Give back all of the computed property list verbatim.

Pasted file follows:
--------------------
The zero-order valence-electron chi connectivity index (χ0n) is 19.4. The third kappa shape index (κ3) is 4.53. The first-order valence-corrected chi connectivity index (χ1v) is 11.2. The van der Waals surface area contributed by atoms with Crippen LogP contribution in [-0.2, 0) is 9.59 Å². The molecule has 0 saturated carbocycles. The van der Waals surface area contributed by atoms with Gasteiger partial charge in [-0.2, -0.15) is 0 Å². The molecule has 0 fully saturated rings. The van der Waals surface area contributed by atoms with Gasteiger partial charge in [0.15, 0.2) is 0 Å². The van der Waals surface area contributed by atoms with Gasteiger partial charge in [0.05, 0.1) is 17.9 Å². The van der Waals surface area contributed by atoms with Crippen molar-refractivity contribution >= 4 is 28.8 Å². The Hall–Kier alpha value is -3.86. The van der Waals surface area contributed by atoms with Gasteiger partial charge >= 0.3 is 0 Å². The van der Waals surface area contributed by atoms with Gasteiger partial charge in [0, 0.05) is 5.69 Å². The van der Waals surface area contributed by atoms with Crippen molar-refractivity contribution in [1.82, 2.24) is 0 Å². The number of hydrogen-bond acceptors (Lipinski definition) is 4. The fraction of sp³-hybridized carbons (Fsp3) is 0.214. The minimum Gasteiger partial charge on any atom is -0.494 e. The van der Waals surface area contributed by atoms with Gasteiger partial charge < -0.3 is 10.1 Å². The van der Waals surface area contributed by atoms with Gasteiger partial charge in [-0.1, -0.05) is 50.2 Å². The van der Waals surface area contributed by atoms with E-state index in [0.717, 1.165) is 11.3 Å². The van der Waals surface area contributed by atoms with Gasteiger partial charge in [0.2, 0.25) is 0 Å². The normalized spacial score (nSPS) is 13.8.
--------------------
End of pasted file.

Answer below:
The zero-order valence-electron chi connectivity index (χ0n) is 19.4. The third kappa shape index (κ3) is 4.53. The first-order valence-corrected chi connectivity index (χ1v) is 11.2. The van der Waals surface area contributed by atoms with Crippen LogP contribution in [-0.2, 0) is 9.59 Å². The molecule has 0 saturated carbocycles. The van der Waals surface area contributed by atoms with Gasteiger partial charge in [-0.2, -0.15) is 0 Å². The molecule has 0 fully saturated rings. The van der Waals surface area contributed by atoms with Gasteiger partial charge in [0.15, 0.2) is 0 Å². The van der Waals surface area contributed by atoms with Gasteiger partial charge in [0.05, 0.1) is 17.9 Å². The van der Waals surface area contributed by atoms with Crippen molar-refractivity contribution >= 4 is 28.8 Å². The Hall–Kier alpha value is -3.86. The van der Waals surface area contributed by atoms with Gasteiger partial charge >= 0.3 is 0 Å². The van der Waals surface area contributed by atoms with Gasteiger partial charge in [0, 0.05) is 5.69 Å². The van der Waals surface area contributed by atoms with Crippen molar-refractivity contribution in [1.82, 2.24) is 0 Å². The number of hydrogen-bond acceptors (Lipinski definition) is 4. The fraction of sp³-hybridized carbons (Fsp3) is 0.214. The minimum Gasteiger partial charge on any atom is -0.494 e. The van der Waals surface area contributed by atoms with Gasteiger partial charge < -0.3 is 10.1 Å². The van der Waals surface area contributed by atoms with Gasteiger partial charge in [-0.1, -0.05) is 50.2 Å². The van der Waals surface area contributed by atoms with E-state index in [0.717, 1.165) is 11.3 Å². The van der Waals surface area contributed by atoms with Gasteiger partial charge in [0.2, 0.25) is 0 Å². The normalized spacial score (nSPS) is 13.8.